Sexual Harassment is legally defined as "unwelcome verbal, visual, or physical conduct of a sexual nature that is severe or pervasive and affects working conditions or creates a hostile work environment" (Walsh). Verbal or written examples include comments about clothing, personal behavior, or a person's body; sex-based jokes, and requesting sexual behaviors.
What one person finds to be offensive may not be offensive to another. Is it wrong to tell someone they look pretty on a daily basis? One might say no, but if the compliment is unwelcome and makes the individual uncomfortable, it could be defined as sexual harassment. It is pretty common for co-workers to email each other at work. These emails sometimes include jokes, or notes of a sexual nature. What one person might think to be funny could be offensive to someone else and if it gets in the wrong hands could also be grounds for sexual harassment.
Thousands of high school students and college graduates will enter workplaces that have more policies and programs dealing with sexual harassment than ever before. It seems as if the hard lessons are still learned through firsthand experience. Youth, combined with inexperience, make new workers vulnerable targets, especially young women. Young women are hesitant to call attention to questionable behavior out of fear of losing their job, retaliation or confusion about where to draw the line between sexuality in the workplace and sexual harassment. Employees want so bad to impress their employers and move up in the workplace, and it becomes hard to judge that line, leaving individuals victims of sexual harassment.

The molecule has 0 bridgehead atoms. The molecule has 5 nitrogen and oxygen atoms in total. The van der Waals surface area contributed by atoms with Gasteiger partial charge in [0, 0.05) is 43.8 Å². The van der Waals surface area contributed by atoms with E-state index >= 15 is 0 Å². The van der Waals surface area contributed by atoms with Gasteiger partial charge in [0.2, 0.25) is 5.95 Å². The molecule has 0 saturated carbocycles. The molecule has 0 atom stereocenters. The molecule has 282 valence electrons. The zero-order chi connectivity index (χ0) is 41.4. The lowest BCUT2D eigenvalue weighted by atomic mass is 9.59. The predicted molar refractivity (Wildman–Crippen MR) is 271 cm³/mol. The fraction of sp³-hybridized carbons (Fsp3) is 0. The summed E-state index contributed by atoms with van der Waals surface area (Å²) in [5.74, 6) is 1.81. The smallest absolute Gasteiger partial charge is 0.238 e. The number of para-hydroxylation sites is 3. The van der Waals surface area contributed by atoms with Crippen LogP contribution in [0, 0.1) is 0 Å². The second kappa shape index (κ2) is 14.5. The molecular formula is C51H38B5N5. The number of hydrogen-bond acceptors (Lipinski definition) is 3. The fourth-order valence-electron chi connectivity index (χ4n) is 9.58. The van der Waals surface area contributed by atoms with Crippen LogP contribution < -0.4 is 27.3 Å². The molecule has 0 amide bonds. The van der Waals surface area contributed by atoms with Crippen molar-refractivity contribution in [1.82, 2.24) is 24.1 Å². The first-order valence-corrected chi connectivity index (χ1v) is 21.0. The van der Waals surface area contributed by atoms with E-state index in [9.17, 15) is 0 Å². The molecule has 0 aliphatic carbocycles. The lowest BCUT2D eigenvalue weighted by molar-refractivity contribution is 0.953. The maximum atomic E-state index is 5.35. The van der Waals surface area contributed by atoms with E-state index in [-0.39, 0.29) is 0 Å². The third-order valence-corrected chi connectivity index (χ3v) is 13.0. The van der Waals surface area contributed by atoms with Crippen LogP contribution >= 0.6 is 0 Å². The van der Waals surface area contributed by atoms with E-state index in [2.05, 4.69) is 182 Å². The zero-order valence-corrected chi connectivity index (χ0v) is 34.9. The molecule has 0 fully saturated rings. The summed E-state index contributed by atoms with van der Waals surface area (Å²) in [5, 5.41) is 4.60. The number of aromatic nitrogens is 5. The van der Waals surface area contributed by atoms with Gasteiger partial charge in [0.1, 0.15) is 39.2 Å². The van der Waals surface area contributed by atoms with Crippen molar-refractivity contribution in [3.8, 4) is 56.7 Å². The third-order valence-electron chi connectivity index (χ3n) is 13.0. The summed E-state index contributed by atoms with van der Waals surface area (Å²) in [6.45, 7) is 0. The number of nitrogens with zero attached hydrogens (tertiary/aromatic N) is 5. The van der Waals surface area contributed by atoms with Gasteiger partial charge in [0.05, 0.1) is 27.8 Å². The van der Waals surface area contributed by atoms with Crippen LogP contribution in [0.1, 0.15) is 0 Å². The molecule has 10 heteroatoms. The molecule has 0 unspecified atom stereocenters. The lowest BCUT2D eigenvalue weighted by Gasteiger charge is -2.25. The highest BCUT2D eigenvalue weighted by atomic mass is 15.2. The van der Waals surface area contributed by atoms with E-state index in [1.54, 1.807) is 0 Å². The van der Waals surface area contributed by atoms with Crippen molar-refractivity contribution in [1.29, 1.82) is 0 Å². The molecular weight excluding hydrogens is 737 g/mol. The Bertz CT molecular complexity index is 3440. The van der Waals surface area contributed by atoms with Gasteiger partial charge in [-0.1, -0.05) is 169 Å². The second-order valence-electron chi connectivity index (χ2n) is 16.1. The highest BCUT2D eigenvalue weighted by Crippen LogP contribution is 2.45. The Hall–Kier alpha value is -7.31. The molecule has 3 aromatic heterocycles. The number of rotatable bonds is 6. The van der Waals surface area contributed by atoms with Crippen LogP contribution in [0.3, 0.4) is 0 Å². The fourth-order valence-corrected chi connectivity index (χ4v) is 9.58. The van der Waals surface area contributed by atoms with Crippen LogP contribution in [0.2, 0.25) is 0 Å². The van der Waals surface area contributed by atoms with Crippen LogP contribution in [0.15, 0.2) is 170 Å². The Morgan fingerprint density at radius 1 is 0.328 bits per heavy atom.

In Detroit last year, a jury awarded $ 20 million to a female plant worker who claimed Daimler Chrysler AG didn't stop 7 years of dirty jokes and nasty remarks from colleagues (Clark). Why did it take 7 years for the female to come forth? It could have been that she was scared to lose her job, or some argue that she saw opportunity. Another example of...
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